Who should pay for the Jaguars’ stadium renovations and how much?

Taxpayer watchdog group looks at return on investment

JACKSONVILLE, Fla. – Sounding off on an upgraded stadium, Jaguars fans have mixed reactions to the high-price plans. A taxpayer watchdog group is also keeping an eye on the massive investment.

The Jaguars organization wants a 50% investment from the city of Jacksonville, promising it will benefit the surrounding area and the city.

MORE: ‘Stadium of the Future’: Jaguars reveal renovation plans in online presentation

The video renderings from the Jaguars, released Wednesday, show the ideal plans for the stadium of the future. It’s hard to argue it’s not awesome. However, how to pay for this is debatable.

Estimates for the upgrades right now are around $1.4 billion dollars. The option of building a new stadium would be closer to $2 billion. And Jaguars owner Shad Khan, who is among the richest people in the world, is asking the city of Jacksonville to pay half that.

Gallery: ‘Stadium of the Future’ renderings

“I think now is our time,” said Jaguars president Mark Lamping, the frontman for the team’s negations. “The city is exploding, the Jaguars are ascending. We’re going to do everything we can to seize the opportunity.”

Lamping said the team wants the upgrades to be as painless as possible and it’ll be good for the city. However, some News4JAX viewers are skeptical.

“Beautiful stadium but being located in the heart of the homeless population of Jacksonville makes the price tag hard to swallow. I could see the taxpayers chipping in for 20% but not 50% as the city gets very little benefit, and Khan makes all the profit,” one News4JAX reader wrote.

“Jacksonville residents need city water and sewer that was promised 50 yrs ago too. No funding for that, but here’s a billion for a game,” Polpetta Ron commented.

Others asked if surrounding counties and cities could chip in because they too see a benefit from the team.

Well, I think the surrounding communities, which are kind of direct beneficiaries makes a lot of sense,” said Dominic M. Calabro, the CEO of Florida Tax Watch. “I think you have a bit of a questionable if not dangerous route for the state of Florida, because we’ve got stadiums all over and we’ll have a whole lot more when you spend the OPM, other people’s money.”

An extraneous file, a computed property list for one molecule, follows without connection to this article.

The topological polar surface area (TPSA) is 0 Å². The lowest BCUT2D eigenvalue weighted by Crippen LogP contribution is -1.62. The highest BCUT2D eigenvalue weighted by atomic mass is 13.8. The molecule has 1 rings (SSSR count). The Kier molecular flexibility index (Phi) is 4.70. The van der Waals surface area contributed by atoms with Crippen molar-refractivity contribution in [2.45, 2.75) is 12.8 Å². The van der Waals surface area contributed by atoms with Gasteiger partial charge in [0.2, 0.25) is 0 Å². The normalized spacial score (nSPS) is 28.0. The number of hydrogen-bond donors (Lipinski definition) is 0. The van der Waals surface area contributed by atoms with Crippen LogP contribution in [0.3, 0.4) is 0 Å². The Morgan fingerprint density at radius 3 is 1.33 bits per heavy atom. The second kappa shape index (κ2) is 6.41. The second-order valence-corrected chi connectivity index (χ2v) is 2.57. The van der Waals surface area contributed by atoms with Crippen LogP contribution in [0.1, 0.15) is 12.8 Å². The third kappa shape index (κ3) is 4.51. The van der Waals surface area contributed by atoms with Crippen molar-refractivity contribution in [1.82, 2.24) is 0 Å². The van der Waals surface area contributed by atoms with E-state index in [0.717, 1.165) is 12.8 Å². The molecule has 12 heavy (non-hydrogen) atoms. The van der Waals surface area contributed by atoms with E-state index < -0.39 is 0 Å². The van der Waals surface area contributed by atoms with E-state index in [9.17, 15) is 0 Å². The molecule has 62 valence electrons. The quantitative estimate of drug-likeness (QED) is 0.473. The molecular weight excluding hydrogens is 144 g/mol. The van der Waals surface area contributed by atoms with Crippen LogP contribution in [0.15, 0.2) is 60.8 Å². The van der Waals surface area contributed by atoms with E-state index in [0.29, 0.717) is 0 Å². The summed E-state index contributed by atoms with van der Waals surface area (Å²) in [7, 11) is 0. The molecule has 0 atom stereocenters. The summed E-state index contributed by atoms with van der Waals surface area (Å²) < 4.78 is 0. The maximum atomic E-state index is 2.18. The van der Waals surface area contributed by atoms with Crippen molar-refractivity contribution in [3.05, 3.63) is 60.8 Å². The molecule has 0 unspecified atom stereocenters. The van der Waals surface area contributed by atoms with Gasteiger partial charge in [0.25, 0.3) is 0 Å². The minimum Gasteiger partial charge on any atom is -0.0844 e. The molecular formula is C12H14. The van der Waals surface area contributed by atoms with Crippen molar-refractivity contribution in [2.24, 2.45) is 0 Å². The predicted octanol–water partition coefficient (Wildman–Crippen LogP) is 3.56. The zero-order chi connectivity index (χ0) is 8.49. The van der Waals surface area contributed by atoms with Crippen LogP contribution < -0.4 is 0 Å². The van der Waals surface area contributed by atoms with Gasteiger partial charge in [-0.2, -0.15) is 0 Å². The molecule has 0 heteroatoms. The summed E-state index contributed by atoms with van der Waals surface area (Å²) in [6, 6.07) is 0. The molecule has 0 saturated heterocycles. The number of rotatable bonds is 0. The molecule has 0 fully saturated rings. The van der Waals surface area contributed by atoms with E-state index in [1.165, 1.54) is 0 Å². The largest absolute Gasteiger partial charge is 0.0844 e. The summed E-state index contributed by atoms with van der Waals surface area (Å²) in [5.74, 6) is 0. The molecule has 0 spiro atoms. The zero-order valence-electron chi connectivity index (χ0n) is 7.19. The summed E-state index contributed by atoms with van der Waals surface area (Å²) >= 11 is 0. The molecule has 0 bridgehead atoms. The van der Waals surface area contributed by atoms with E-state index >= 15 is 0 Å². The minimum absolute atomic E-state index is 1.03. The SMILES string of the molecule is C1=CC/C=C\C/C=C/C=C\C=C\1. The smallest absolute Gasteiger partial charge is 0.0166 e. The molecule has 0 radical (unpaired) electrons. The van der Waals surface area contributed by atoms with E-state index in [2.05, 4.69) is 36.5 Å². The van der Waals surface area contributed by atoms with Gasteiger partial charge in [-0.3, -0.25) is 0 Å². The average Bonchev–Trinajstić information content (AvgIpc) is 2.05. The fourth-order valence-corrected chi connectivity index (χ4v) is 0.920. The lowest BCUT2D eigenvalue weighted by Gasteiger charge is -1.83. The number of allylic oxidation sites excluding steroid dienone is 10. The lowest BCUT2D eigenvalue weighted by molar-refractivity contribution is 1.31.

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Florida Tax Watch is a nonprofit, nonpartisan group that looks out for taxpayers’ best interests. He says both sides, the Jags and the city, will have to budge a little to come to an agreement.

“I remember when the Jaguars first came, and I talked to some of the leading leaders of the community back then,” he added. “And they were really surprised at just how incredible the community came around and supported it, and how much it was a valuable asset to the community. I still think that’s true. The question is, how do you finance it in a thoughtful way that’s fair, delivers the results over an appropriate period of time?”

News4JAX looked at other major stadium projects for comparison. In Atlanta, the Falcons owner used $200 million in state hotel tax money toward the new $1.6 billion stadium.

The Buffalo Bills are building a $1.54 billion stadium with New York state paying $600 million and the county is paying $250 million. The new LA Rams stadium cost more than $5 billion to build, with the project privately funded by the owner.

“Like any other investment, you got to think of it in terms of well, as if you’re a bank or financial institution, would you lend us money?” Calabro tabled. “And is there a plan of action that will deliver, meet or exceed the expected return on investment for the community over the next 30 years?”

Of course, these plans are far from final: there are still a lot of meetings and negotiations to take place before anything is set in stone.

About the Author:

Lifetime Jacksonville resident anchors the 8 and 9 a.m. weekday newscasts and is part of the News4Jax I-Team.